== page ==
Quartile Analysis – This is a Powerful Stewardship Education and Management Tool Bill Clontz, Stewardship Consultant
When we begin working with a congregation on almost any aspect of their stewardship environment, we usually start with a Quartile Analysis (QA). Oftentimes when we ask if a QA has been run by the leadership, we receive a quizzical look, followed by acknowledgement that the congregation not only does not have one – they don’t know what that is. Easily corrected, and well worth the effort.
Quartile analysis is a proven tool to illustrate for your members and pledging friends how well we share the distribution of gifts among the congregation and whether we are vulnerable to severe imbalances, (too few people contibuting too much of the total or too many of us contributing too little).
An ideal profile looks like a gradual set of steps, over which members can advance over time, moving from a lower to higher, as involvement and commitment develop.
Naturally, some of us are able to give more than others, and any distribution graph will show that. Quartile analysis takes that reality into account by providing a model healthy distribution and then compares our profile to that model.
Many congregations have too few donors making major contributions and too many contributing at the lower end. To some degree, that reflects financial reality within our congregations, but often this is also is a reflection of the membership not being aware of the distribution of gifts and what vulnerabilties result for the congregation.
Sharing a QA is one good way to have that conversation. Constructing a QA, sharing it with the congregation, and explainng what it means is an eye opener for many and an excellent way to start adult conversations about the future. It’s mostly visual, not just numbers, and respects everyone’s privacy in terms of individual commitments. That’s a powerful set of reasons for using a QA in your congregation, without delay.
By the way, some congregations use a quintile analysis, using five baselines rather than four. Either approach is perfectly fine.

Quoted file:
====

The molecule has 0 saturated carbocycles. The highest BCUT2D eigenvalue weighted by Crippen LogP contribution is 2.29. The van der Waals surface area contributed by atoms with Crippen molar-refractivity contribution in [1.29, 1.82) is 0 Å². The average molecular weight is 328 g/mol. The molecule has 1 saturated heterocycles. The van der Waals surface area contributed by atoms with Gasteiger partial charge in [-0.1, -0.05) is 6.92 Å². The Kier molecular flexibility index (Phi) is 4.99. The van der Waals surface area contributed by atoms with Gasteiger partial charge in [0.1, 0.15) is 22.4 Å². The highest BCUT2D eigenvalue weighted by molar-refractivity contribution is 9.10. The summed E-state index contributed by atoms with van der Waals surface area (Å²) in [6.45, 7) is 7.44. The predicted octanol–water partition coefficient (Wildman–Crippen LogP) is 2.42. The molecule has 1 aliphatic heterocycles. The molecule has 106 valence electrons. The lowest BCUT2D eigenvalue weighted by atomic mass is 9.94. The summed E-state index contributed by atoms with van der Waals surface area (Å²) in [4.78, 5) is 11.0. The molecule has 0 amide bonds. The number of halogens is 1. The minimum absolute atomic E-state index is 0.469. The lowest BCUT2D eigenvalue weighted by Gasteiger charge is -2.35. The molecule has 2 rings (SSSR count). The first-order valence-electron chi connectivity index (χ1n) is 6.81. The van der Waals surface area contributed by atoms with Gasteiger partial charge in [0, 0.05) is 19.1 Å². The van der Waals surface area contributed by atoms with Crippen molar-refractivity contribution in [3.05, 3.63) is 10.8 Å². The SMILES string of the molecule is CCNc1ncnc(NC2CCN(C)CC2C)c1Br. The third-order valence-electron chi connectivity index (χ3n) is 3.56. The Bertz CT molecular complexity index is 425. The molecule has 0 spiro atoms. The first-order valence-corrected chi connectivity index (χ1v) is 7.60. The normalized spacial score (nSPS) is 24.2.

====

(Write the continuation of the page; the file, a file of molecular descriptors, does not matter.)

So, how does it work? The following is an example of the process and outcome, based on a theoretical congregation. To create a quartile analysis:
- Add up the total dollar amount of pledges received in a year.
- Arrange all commitments in descending order, from largest to smallest.
- Next, add up the gifts, starting with largest and continuing down until reaching a total equalling the first quartile (25%) of total dollars pledged. This is the first quartile.
In an ideal balance, about 10% of us contribute this first 25%; in our sample, we have only 7% of us contributing at this level.
Continue down the list until the total reaches the next 25%, (showing cumulatively 50 % of total pledge amounts) to determine the second quartile of giving. Ideally, about 15% of us contribute this next 25% of our total; we are fairly close here, at 11%.
Follow the same procedure to determine the 3rd and 4th quartiles of giving. A good balance for the 3rd quartile would have about 30% of us contributing this amount; for this sample, it’s only 21%. The last 25% comes from about 45% of donors in a good balance; in this sample, it is a much larger 61%.
And a number of households may not pledge at all, as in this example, with X waivers and XX contributions of record at very low levels.
Overall, the totals display might look as follows in the attached example – easy for anyone to read and understand: Quartile Analysis Example: http://stewardshipforus.com/wp-content/uploads/2015/11/Example-Quartile-Analysis-e1448334337777.jpg
Take the time to build a QA for your congregation, share it with your members, and start the conversation about what being a member and a steward of the future means.
Bill Clontz is a stewardship consultant with The Stewardship for Us Team, supporting the UUA. Bill can be reached at firstname.lastname@example.org, via the UUA’s Congregational Life Directorate (http://www.uua.org/finance/fundraising/index.shtml), or through your regional staff.
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